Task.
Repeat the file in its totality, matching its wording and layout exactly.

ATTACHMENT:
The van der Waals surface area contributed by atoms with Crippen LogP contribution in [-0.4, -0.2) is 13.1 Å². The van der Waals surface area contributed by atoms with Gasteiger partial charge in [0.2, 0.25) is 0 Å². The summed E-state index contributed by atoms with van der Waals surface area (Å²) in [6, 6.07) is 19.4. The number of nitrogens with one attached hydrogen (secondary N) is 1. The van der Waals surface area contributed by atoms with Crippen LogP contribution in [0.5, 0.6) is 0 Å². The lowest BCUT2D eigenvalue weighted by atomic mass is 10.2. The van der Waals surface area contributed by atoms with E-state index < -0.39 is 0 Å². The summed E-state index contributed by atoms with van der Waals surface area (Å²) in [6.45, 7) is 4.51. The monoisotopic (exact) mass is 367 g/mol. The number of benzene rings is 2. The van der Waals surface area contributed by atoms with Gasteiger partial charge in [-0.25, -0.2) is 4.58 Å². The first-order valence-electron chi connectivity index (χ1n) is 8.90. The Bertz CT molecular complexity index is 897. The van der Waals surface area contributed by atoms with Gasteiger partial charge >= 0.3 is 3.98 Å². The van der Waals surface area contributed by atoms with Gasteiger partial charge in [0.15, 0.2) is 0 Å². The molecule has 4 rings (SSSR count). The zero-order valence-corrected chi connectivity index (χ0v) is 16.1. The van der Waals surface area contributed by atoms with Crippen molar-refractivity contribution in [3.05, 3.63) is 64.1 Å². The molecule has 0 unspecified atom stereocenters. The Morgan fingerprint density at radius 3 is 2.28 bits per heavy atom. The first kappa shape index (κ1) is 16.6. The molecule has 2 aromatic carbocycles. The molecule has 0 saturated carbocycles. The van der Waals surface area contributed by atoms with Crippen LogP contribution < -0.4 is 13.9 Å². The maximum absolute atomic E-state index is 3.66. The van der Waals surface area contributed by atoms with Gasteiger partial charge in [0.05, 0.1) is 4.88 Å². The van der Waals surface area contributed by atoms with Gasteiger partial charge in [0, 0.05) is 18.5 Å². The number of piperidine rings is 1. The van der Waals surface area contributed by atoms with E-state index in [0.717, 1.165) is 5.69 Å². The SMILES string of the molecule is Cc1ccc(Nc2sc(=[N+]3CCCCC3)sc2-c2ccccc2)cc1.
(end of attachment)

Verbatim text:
The van der Waals surface area contributed by atoms with Crippen LogP contribution in [-0.4, -0.2) is 13.1 Å². The van der Waals surface area contributed by atoms with Gasteiger partial charge in [0.2, 0.25) is 0 Å². The summed E-state index contributed by atoms with van der Waals surface area (Å²) in [6, 6.07) is 19.4. The number of nitrogens with one attached hydrogen (secondary N) is 1. The van der Waals surface area contributed by atoms with Crippen LogP contribution in [0.5, 0.6) is 0 Å². The lowest BCUT2D eigenvalue weighted by atomic mass is 10.2. The van der Waals surface area contributed by atoms with E-state index < -0.39 is 0 Å². The summed E-state index contributed by atoms with van der Waals surface area (Å²) in [6.45, 7) is 4.51. The monoisotopic (exact) mass is 367 g/mol. The number of benzene rings is 2. The van der Waals surface area contributed by atoms with Gasteiger partial charge in [-0.25, -0.2) is 4.58 Å². The first-order valence-electron chi connectivity index (χ1n) is 8.90. The Bertz CT molecular complexity index is 897. The van der Waals surface area contributed by atoms with Gasteiger partial charge >= 0.3 is 3.98 Å². The van der Waals surface area contributed by atoms with Gasteiger partial charge in [0.15, 0.2) is 0 Å². The molecule has 4 rings (SSSR count). The zero-order valence-corrected chi connectivity index (χ0v) is 16.1. The van der Waals surface area contributed by atoms with Crippen molar-refractivity contribution in [3.05, 3.63) is 64.1 Å². The molecule has 0 unspecified atom stereocenters. The Morgan fingerprint density at radius 3 is 2.28 bits per heavy atom. The first kappa shape index (κ1) is 16.6. The molecule has 2 aromatic carbocycles. The molecule has 0 saturated carbocycles. The van der Waals surface area contributed by atoms with Crippen LogP contribution < -0.4 is 13.9 Å². The maximum absolute atomic E-state index is 3.66. The van der Waals surface area contributed by atoms with Gasteiger partial charge in [0.05, 0.1) is 4.88 Å². The van der Waals surface area contributed by atoms with Gasteiger partial charge in [0, 0.05) is 18.5 Å². The number of piperidine rings is 1. The van der Waals surface area contributed by atoms with E-state index in [0.717, 1.165) is 5.69 Å². The SMILES string of the molecule is Cc1ccc(Nc2sc(=[N+]3CCCCC3)sc2-c2ccccc2)cc1.